Anxiety and Tranquility

When we experience anxiety, we feel a desire to escape the negative sensation and achieve tranquility. In this talk by Matthew Brensilver, you’ll learn about how this approach is backward: it’s being present (not escaping ) that brings tranquility.

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Transforming Anxiety Into Tranquility

There’s no doubt about it: many of us lead hectic, stressful lives. We can go days without feeling like we even have a moment to pause and decompress. Between the demands of family, work, and the long list of responsibilities that come along with being human in the modern world, we sometimes feel as though we’re being pulled in a dozen different directions all at once.

On the one hand, engaging in mindfulness exercises and practicing mindfulness meditation can do a lot to relieve these sorts of feelings. However, it’s not always as simple as just sitting down, practicing meditation, and suddenly feeling relief. In fact, attempting to “be mindful” can sometimes have the opposite effect on us. Before we know it, we’re feeling worse instead of better.

Letting Go of Anxiety by Being Present 

Why is it that attempting to meditate or practice mindfulness can actually exacerbate our feelings of anxiety and restlessness?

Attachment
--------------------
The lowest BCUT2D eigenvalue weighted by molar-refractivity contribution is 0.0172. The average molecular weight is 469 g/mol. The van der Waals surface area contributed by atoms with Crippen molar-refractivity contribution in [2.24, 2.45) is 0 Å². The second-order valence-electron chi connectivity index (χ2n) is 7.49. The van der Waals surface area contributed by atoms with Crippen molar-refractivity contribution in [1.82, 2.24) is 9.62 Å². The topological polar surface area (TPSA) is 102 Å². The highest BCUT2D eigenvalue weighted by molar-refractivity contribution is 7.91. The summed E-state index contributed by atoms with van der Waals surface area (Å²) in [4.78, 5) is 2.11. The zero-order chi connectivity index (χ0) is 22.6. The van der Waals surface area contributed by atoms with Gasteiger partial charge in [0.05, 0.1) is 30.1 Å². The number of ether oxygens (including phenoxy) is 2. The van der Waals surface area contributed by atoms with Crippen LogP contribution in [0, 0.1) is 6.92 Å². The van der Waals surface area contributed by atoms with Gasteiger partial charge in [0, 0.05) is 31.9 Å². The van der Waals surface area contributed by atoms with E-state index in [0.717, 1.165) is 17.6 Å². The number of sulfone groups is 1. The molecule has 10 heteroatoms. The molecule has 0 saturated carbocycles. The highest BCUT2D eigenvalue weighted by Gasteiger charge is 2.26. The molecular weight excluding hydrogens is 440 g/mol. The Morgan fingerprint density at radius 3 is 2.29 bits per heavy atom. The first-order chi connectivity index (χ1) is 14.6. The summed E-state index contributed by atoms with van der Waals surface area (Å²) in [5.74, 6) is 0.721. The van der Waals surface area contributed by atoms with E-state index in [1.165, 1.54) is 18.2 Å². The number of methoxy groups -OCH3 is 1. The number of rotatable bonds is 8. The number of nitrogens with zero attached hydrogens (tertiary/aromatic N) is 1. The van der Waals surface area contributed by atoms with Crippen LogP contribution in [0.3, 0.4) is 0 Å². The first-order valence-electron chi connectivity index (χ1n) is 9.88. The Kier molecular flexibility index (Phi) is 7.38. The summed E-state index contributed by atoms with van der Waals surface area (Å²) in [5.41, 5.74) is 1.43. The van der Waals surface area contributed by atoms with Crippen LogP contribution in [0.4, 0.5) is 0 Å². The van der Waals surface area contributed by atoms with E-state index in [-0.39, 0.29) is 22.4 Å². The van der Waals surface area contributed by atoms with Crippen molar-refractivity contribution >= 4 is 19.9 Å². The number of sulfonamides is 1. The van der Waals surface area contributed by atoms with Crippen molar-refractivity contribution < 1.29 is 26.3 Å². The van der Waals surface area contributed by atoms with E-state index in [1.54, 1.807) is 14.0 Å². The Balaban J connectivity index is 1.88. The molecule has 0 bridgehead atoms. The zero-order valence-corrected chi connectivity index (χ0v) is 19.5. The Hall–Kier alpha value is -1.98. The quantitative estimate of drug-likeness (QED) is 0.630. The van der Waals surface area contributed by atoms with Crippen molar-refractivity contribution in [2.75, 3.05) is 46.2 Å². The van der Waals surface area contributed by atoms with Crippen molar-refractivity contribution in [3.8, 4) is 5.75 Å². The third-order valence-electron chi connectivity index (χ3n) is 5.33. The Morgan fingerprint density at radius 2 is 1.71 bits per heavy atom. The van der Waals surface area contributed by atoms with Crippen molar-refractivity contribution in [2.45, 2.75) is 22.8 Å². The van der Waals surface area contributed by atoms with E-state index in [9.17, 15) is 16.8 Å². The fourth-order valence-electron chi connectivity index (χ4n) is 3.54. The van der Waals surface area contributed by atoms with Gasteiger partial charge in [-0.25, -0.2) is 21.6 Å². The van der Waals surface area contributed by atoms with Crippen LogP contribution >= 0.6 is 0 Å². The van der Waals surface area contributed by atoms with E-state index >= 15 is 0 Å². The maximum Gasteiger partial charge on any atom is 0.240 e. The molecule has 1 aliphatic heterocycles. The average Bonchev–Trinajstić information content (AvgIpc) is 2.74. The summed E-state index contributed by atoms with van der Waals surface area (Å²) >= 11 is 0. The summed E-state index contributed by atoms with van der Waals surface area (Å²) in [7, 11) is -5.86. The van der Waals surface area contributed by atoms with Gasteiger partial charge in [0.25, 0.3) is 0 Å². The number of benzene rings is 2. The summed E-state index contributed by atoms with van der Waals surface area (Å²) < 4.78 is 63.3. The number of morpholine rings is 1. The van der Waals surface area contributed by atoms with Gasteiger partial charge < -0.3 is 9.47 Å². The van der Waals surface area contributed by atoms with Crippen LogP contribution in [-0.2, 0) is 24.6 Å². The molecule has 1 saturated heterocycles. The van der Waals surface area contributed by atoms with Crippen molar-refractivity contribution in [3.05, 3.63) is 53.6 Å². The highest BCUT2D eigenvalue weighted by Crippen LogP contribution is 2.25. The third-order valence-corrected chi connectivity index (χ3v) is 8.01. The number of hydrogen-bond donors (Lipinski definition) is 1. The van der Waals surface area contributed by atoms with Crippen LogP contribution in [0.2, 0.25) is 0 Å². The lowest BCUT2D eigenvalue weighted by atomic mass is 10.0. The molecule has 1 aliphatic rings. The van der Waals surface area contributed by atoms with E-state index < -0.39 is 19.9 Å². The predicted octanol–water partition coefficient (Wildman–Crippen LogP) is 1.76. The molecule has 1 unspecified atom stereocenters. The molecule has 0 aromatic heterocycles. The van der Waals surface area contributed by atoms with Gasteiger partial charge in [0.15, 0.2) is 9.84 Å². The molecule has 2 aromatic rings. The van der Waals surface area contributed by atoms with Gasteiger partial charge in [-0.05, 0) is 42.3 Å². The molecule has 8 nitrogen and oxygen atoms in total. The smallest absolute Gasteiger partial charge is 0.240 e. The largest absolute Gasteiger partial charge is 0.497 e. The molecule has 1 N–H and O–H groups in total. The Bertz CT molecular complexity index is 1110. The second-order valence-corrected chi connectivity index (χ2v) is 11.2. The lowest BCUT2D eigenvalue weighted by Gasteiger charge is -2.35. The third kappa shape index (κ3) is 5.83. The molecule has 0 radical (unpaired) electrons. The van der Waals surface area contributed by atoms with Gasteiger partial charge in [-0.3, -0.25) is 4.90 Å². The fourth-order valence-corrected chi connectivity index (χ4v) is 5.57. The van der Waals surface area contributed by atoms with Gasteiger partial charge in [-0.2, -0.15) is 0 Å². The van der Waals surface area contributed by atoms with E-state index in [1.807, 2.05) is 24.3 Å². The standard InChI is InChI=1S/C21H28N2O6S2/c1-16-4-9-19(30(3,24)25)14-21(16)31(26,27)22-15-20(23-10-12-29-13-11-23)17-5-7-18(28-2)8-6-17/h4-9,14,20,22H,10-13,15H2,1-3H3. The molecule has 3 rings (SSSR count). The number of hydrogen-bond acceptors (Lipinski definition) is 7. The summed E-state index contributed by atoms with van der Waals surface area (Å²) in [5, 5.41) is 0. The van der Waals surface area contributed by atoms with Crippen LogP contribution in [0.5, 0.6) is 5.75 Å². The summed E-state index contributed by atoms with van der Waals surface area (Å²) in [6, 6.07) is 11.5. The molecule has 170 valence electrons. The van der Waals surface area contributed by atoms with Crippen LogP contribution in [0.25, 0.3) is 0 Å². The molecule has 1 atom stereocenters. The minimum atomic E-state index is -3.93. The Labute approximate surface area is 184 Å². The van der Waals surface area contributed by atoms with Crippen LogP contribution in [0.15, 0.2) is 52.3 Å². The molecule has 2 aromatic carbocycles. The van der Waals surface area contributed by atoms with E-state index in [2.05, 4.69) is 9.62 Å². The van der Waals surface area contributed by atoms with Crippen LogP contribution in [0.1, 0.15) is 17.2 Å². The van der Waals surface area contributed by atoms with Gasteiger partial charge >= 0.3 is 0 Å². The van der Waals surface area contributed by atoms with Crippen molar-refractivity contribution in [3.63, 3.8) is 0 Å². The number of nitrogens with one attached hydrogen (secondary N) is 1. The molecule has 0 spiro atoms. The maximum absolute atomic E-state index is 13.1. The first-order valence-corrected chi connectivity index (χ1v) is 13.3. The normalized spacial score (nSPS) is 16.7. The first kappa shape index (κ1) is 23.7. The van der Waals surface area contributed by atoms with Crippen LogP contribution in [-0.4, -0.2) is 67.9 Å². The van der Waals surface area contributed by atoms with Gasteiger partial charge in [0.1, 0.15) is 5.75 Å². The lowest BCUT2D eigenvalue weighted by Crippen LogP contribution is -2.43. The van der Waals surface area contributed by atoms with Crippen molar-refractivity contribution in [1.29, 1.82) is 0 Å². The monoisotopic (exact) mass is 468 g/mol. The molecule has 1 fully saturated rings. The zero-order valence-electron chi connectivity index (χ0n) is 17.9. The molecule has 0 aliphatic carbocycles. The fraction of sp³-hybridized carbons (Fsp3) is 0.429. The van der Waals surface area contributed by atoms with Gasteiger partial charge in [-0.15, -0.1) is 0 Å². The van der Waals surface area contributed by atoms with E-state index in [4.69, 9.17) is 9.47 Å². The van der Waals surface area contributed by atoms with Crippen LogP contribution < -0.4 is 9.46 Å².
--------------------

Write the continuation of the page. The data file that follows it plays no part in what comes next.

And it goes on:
In this hour long talk, Matthew Brensilver discusses the nature of anxiety and tranquility. According to Matthew, the sheer experience of being human is sometimes so intense that feelings of anxiety, restlessness, and worry are unavoidable. However, our tendency to attempt to wrestle these feelings into submission is a step in the wrong direction.

As Matthew says, we can’t simply practice mindfulness meditation as a means of escaping feelings of anxiety. This is like using the mind to try to subdue the mind, which is bound to fail. This makes sense when you consider things from a broader perspective. After all, the act of attempting to control or escape from your anxious mind is in and of itself an anxiety-laden act. Approaching anxiety in this way will mostly likely fail to lead to tranquility.

Instead, Matthew suggests another path to tranquility: true presence. We hope you enjoy this hour long mindfulness talk on anxiety and tranquility.

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About the Author Sean Fargo

Sean Fargo is the Founder of Mindfulness Exercises, a former Buddhist monk of 2 years, a trainer for the mindfulness program born at Google, an Integral Coach from New Ventures West, and an international mindfulness teacher trainer. He can be reached at [email protected]

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  • Alia says:

    Hi Sean,
    Thanks for posting that info, I read somewhere vitamin d3 deficiency can also cause anxiety.

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